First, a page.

Actual cash value vs. replacement cost: What’s the difference?
If you’ve been researching renters insurance—or casually reading through your insurance policy—you may have come across the terms “actual cash value” (ACV) and “replacement cost value” (RCV).
Though they sound similar, the meaning of actual cash value in insurance and replacement cost value is quite different—and can result in dramatically different payouts when it comes time to file a claim.
Let’s take a closer look at actual cash value vs. replacement cost.
What is actual cash value?
Actual cash value (ACV) is the current, depreciated value of an item. Most objects (other than heirlooms, collectibles, and antiques) lose value over time, either by enduring wear and tear, going out of style, becoming obsolete, or all of the above.
Let’s explore an actual cash value example: Take your 4-year-old iPhone 6. It may have cost around $800 when you bought it, but its current value is significantly lower—it’s technologically out of date, and after years of use, it’s probably pretty dinged up, which means its ACV may be something like $99.
You can think about actual cash value as resale value. If you were to sell an item on eBay or Craigslist, how much would you be able to get for it? Probably less than what you’d originally paid for it. Of course, when it comes to the question, “How do insurance companies determine actual cash value?” things can be a bit more complicated than that—your insurer may have a set table of depreciated values, or may have a specific formula for calculating ACV. Still, thinking of ACV as “resale value” can be a helpful way to differentiate between actual cash value vs. replacement cost value when you’re trying to remember the difference between the two.
What is replacement cost value?
Replacement cost value (RCV) is the amount of money you’d have to pay to replace your item with a new one of “like kind and quality.”
Let’s go back to your iPhone. Your current phone may only be worth $99, but if it’s stolen, you’ll probably have to spend more than that to replace it. In this case, replacing your stolen phone with a new one of similar kind and quality, like a new iPhone 6, could run you $299. That $299 is your phone’s RCV.
Or, let’s say you’re dealing with a couch that’s destroyed in a fire. You spent $5,000 on the couch three years ago, which means its value has probably depreciated to around $3,000. However, in order for you to replace the couch, you’d probably have to spend $5,000 (assuming that’s how much a new version of that couch still costs). In that case, your RCV would be $5,000—even though the original couch was no longer worth that much.
How do ACV and RCV work in renters insurance?
Insurers are subject to certain regulations regarding how they determine actual cash value and replacement cost value reimbursements, and each policy may have slightly different terms. In general, you should be able to recover the ACV of an item immediately upon filing a claim, but you’ll need to actually replace the item and submit a receipt to get a payment for the full RCV.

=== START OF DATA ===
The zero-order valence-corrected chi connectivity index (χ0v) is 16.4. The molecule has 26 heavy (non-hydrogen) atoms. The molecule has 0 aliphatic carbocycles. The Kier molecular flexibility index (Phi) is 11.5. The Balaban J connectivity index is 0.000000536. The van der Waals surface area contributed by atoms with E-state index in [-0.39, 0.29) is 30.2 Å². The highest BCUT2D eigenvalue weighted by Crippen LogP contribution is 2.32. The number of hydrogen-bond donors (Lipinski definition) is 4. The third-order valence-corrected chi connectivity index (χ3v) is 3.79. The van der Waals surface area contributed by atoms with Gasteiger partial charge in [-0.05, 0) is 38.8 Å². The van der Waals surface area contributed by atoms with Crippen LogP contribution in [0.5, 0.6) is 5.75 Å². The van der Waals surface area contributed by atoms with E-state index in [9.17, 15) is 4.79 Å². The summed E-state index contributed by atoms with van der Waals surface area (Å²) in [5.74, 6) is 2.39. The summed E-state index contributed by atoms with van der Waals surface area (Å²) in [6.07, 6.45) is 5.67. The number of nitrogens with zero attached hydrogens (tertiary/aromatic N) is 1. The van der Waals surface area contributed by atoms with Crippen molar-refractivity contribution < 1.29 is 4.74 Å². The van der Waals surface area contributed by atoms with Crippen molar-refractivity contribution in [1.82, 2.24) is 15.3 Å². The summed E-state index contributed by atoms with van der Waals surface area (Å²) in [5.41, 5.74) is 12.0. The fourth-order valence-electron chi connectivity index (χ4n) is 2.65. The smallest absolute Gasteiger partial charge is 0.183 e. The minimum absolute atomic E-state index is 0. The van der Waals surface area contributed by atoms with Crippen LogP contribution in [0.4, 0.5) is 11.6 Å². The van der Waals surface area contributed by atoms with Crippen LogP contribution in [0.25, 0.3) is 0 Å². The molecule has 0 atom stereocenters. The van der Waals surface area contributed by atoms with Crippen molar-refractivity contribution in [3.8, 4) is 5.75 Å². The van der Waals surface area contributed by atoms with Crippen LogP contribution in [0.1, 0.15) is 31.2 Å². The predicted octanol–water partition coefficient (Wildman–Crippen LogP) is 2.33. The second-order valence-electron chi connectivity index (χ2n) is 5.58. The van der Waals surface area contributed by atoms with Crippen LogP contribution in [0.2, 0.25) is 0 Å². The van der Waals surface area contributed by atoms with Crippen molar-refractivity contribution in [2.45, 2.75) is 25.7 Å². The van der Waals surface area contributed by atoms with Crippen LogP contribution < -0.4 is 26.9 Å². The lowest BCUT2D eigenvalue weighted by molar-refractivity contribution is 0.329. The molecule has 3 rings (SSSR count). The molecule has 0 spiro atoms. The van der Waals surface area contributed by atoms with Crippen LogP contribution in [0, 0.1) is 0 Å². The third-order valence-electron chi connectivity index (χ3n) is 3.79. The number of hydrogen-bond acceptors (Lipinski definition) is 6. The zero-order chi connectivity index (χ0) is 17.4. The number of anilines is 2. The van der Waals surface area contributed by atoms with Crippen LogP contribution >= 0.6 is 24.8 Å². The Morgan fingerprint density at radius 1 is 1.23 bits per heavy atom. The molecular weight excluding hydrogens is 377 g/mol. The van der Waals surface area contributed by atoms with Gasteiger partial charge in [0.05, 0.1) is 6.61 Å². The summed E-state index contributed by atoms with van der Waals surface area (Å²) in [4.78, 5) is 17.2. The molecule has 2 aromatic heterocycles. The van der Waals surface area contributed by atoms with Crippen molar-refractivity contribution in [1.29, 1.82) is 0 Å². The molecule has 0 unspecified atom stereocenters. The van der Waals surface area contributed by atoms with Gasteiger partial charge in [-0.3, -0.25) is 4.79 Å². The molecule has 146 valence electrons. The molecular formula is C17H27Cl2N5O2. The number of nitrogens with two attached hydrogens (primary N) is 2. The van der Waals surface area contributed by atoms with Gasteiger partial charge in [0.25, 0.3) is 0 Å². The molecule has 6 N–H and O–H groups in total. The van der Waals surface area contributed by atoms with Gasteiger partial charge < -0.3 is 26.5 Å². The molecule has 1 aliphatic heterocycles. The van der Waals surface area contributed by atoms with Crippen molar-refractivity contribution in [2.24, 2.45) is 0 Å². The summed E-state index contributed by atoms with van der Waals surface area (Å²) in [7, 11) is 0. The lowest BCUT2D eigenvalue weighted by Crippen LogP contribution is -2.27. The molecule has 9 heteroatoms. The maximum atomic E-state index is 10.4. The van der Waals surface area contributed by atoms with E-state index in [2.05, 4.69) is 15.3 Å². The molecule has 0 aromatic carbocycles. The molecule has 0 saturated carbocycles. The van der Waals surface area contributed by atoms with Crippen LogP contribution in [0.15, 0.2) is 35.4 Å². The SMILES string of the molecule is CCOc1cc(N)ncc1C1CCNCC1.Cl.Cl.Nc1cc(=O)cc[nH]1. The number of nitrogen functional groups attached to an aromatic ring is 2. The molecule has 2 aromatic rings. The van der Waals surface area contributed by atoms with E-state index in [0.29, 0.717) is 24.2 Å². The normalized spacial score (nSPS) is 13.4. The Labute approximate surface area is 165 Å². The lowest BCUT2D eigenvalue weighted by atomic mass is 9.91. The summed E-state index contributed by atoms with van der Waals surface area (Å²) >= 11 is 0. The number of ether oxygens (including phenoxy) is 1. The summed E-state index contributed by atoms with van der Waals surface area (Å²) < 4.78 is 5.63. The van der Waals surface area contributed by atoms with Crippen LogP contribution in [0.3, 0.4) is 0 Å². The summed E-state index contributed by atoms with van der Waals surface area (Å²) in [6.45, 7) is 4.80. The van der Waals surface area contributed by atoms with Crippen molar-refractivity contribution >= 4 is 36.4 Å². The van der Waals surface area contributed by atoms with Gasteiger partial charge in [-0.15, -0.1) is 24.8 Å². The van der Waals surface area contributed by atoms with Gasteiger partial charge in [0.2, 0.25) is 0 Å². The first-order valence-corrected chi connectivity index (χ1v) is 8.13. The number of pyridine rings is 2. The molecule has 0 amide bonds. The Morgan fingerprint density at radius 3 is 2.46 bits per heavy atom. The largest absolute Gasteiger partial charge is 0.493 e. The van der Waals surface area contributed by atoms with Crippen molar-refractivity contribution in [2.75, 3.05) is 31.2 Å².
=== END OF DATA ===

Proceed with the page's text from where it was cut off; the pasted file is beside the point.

When you file a claim, your insurer will gather information about your items and determine the answer to the question, “What is the replacement cost value and actual cash value of each one?” They’ll issue a payment for the ACV of your items as quickly as they can, once all claim requirements have been met. (Claim requirements may include submitting things like police reports, photos of items/damages, or relevant receipts.)
If you intend to replace an item, you’ll need to buy the new one and submit a receipt. Then, your insurer will reimburse you for the difference between the actual cash value vs. the replacement cost value. You don’t have to replace the item with something identical—if you decide this is the perfect opportunity to make the switch from Apple to Android, that’s cool, but the replacement item should be effectively similar in quality and purpose.
Jetty and replacement cost value
All Jetty Renters Insurance plans include replacement cost value, as opposed to actual cash value. What does that mean? It means that even though your belongings may have depreciated in value, we’d still pay out the amount it would cost to replace those items. Going back to the couch example: If your 3-year-old $5,000 couch is now worth $3,000, and it’s damaged in a fire (or other covered incident), we’d still pay out $5,000 because that’s how much it’d cost you to replace it.
Remember, depending on the details of your policy and the nature of your loss, your claim may be subject to a deductible. There may also be a limit to how much your insurance can pay out, either per item, or in total. Check your plan for details on how to determine actual cash value and replacement cost value, or talk to your insurer if you have questions.